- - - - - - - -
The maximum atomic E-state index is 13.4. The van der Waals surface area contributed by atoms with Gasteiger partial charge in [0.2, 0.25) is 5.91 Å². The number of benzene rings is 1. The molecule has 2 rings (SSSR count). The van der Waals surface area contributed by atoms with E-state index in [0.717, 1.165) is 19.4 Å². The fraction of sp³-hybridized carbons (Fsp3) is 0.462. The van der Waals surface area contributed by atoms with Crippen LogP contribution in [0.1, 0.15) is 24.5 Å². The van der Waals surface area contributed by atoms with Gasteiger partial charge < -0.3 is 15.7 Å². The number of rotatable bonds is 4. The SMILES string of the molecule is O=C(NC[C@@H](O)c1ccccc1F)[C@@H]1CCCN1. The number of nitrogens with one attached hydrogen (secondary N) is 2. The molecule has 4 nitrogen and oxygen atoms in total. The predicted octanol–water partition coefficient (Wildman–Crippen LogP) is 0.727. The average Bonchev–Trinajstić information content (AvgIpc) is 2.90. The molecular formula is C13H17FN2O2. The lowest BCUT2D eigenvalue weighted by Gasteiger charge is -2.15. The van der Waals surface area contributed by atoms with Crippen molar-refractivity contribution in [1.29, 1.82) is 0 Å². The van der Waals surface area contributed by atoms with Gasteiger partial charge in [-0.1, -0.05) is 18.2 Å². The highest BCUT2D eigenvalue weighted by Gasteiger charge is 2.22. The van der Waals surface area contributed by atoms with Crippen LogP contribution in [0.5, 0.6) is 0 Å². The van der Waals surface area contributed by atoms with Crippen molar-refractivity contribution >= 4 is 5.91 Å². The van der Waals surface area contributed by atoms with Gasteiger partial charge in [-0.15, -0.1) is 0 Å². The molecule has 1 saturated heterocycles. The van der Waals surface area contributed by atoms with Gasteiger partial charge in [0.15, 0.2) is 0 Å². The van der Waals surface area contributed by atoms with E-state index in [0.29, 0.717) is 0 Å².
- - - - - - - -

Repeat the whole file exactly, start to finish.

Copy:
The maximum atomic E-state index is 13.4. The van der Waals surface area contributed by atoms with Gasteiger partial charge in [0.2, 0.25) is 5.91 Å². The number of benzene rings is 1. The molecule has 2 rings (SSSR count). The van der Waals surface area contributed by atoms with E-state index in [0.717, 1.165) is 19.4 Å². The fraction of sp³-hybridized carbons (Fsp3) is 0.462. The van der Waals surface area contributed by atoms with Crippen LogP contribution in [0.1, 0.15) is 24.5 Å². The van der Waals surface area contributed by atoms with Gasteiger partial charge < -0.3 is 15.7 Å². The number of rotatable bonds is 4. The SMILES string of the molecule is O=C(NC[C@@H](O)c1ccccc1F)[C@@H]1CCCN1. The number of nitrogens with one attached hydrogen (secondary N) is 2. The molecule has 4 nitrogen and oxygen atoms in total. The predicted octanol–water partition coefficient (Wildman–Crippen LogP) is 0.727. The average Bonchev–Trinajstić information content (AvgIpc) is 2.90. The molecular formula is C13H17FN2O2. The lowest BCUT2D eigenvalue weighted by Gasteiger charge is -2.15. The van der Waals surface area contributed by atoms with Crippen molar-refractivity contribution in [1.29, 1.82) is 0 Å². The van der Waals surface area contributed by atoms with Gasteiger partial charge in [-0.1, -0.05) is 18.2 Å². The highest BCUT2D eigenvalue weighted by Gasteiger charge is 2.22. The van der Waals surface area contributed by atoms with Crippen LogP contribution in [0.5, 0.6) is 0 Å². The van der Waals surface area contributed by atoms with Crippen molar-refractivity contribution >= 4 is 5.91 Å². The van der Waals surface area contributed by atoms with Gasteiger partial charge in [-0.15, -0.1) is 0 Å². The molecule has 1 saturated heterocycles. The van der Waals surface area contributed by atoms with Gasteiger partial charge in [0.15, 0.2) is 0 Å². The van der Waals surface area contributed by atoms with E-state index in [0.29, 0.717) is 0 Å².